Acorn Bank Watermill Trust

Grain Store

When the mill was in operation, carts would have been pulled up to the back door of the grain store, which is on the upper floor level of the mill. Delivery to the first floor is common in upland regions as it reduces the number of times that the sacks of grain or flour have to be lifted up through the mill. In more level areas mills were often several stories high so the grain could be lifted to the top and then make its way down by gravity as it was processed.

The grain store is now also used as an information room for the mill with displays about the mill and milling.

Information room


Oats and Wheat

In northern England and Scotland oats and barley were the staple grains of the area. Indeed, in mediaeval times the bread eaten by common people might be made from rye, bere (a primitive form of barley) and/or peas. Most northern mills started life as oatmeal mills, though even oats only became a viable crop in northern parts in the 18th Century. While many mills, including Acorn Bank, introduced French Burr millstones for wheat milling, they still retain their character of oatmeal mills. Milling oats is rather more complex than wheat, involving drying, removing the husks by rough milling or shelling, and sieving. Finally, the cleaned oats, known as groats, can be milled in the same way as wheat.

In earlier days, only the rich could afford the luxury of bread made from white flour; the process of producing it involved milling wheat carefully so that the bran remained in pieces large enough to be sieved away from most of the white flour. It was therefore both time-consuming and wasteful, as some of the flour would always be removed with the bran. White bread was also thought to be healthier, as wholemeal bread produced wind!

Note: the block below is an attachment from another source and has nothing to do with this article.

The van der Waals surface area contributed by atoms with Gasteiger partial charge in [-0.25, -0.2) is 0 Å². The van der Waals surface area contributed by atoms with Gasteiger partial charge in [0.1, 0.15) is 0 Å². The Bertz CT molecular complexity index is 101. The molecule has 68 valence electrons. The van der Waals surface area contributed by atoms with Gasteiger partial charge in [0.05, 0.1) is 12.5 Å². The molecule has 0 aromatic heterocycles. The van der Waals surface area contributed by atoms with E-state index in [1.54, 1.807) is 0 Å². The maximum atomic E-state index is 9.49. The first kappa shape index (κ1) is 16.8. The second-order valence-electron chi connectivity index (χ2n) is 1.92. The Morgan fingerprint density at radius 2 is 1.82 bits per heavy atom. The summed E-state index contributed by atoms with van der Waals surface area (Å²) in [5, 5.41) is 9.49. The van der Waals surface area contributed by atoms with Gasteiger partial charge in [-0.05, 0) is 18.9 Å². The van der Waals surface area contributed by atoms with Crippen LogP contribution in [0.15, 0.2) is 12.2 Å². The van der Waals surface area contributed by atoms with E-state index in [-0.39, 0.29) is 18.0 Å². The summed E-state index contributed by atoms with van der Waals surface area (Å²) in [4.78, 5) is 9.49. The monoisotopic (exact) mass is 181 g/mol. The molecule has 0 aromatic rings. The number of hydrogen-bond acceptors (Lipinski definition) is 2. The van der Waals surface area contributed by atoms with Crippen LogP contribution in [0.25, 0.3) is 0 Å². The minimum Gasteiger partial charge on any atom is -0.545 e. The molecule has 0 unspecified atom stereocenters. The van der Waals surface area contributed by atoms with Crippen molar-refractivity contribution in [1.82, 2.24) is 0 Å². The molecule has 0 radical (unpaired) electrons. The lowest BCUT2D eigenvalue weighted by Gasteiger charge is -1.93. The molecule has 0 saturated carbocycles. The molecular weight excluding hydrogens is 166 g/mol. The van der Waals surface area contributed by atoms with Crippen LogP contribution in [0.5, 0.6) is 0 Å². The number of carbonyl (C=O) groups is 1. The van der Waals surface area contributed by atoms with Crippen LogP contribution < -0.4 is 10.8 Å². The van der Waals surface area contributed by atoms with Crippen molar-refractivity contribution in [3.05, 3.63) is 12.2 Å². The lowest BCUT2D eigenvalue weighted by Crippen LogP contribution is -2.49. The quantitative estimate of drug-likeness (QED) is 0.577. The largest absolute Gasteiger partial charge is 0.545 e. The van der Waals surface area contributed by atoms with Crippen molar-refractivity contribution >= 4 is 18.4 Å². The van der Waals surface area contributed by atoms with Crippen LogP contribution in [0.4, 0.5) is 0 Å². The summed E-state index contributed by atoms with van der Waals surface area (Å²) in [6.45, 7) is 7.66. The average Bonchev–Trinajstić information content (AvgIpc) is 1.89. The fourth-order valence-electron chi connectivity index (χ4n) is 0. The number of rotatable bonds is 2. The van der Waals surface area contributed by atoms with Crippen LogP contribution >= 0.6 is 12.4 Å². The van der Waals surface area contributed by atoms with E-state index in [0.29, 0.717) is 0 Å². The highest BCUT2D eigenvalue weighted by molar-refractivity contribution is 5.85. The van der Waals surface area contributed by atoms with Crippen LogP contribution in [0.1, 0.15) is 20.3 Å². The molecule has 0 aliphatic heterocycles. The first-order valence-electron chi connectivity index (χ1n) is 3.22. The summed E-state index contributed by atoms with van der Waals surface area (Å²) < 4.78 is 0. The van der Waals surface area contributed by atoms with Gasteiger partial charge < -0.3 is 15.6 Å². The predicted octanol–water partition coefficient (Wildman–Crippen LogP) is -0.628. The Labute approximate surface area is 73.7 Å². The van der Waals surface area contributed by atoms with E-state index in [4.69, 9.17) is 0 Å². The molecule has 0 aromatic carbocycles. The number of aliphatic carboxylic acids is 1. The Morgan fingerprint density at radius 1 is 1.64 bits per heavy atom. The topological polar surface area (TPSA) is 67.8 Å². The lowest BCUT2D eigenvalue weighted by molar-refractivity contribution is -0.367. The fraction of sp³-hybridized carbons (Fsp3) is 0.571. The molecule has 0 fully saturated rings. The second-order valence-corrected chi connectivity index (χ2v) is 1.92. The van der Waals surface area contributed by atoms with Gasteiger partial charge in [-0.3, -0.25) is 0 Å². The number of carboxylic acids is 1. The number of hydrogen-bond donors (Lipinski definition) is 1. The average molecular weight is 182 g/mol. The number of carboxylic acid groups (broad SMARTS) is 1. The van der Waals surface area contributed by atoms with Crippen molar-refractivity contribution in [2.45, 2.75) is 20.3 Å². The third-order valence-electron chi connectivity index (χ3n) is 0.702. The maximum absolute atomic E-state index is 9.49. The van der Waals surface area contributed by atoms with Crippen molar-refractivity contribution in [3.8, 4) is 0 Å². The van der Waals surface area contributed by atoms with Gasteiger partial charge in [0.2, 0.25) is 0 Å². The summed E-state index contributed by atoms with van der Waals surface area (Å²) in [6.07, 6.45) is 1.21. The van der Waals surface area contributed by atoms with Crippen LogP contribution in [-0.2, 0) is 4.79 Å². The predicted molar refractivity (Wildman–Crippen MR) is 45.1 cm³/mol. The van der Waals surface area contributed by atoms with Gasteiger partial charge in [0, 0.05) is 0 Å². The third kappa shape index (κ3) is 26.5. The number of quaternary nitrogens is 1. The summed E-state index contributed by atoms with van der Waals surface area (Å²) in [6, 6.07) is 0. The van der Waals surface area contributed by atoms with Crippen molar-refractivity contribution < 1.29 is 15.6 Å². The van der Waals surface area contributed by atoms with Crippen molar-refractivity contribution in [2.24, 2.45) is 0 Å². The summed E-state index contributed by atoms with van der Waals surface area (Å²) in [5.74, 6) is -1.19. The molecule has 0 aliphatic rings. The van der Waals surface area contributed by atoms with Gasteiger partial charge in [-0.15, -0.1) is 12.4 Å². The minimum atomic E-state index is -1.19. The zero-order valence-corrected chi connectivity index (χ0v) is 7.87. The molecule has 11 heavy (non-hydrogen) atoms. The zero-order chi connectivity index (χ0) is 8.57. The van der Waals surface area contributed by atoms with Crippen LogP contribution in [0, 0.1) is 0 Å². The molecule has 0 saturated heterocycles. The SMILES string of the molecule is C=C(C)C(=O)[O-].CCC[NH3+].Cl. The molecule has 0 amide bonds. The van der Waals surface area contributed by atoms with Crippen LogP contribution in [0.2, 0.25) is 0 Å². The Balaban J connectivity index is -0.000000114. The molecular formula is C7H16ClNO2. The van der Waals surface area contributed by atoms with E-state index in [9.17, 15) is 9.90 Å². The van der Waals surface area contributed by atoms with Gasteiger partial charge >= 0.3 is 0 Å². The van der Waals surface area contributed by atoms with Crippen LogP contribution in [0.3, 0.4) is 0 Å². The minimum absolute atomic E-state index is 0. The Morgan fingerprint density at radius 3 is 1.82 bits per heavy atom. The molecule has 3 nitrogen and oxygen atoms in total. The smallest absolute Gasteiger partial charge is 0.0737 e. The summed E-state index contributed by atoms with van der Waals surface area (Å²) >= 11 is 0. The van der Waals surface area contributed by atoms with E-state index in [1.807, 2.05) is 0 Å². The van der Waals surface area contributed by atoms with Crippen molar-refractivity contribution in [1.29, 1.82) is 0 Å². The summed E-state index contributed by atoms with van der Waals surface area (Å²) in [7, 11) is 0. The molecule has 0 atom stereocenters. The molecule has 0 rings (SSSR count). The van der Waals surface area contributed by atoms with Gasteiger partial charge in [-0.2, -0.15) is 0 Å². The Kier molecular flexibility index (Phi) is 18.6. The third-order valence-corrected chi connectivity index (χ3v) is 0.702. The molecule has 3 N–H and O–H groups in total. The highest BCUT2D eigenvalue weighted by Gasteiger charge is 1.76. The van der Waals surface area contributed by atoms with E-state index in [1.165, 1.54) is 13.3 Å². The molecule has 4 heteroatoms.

As the fashion for white bread spread down the social ladder and outward from London, it was helped by improvements in milling equipment and technique and, particularly, millstones. Early mills might well have used local sandstone, later ones used millstone grit from various sites in northern England. However, such stones are both too abrasive and too prone to wear, resulting in the bran being too finely powdered to remove and the meal containing too much stone grit. Stones made from various volcanic materials were better, but most were dark coloured and so added a colour to the flour.

French burr stone

French Burr stone

French Burr stones were the best answer; they wore slowly, leaving less debris in the meal and prolonging their working life between maintenance, or "dressing". They also produced a flour with the bran in discrete pieces suitable for sieving. It was very unusual for them to be made in one piece like those made from the other types of stone. Instead the stone was imported in pieces and cut and assembled in Britain, often at the ports. The pieces were cemented together and held with one or two iron hoops. Our runner stone, which is made from 17 pieces, carried a maker's name plate with the inscription "Cotton & Davies, 22 Cheapside, Liverpool" and we know that partnership was dissolved in early 1853.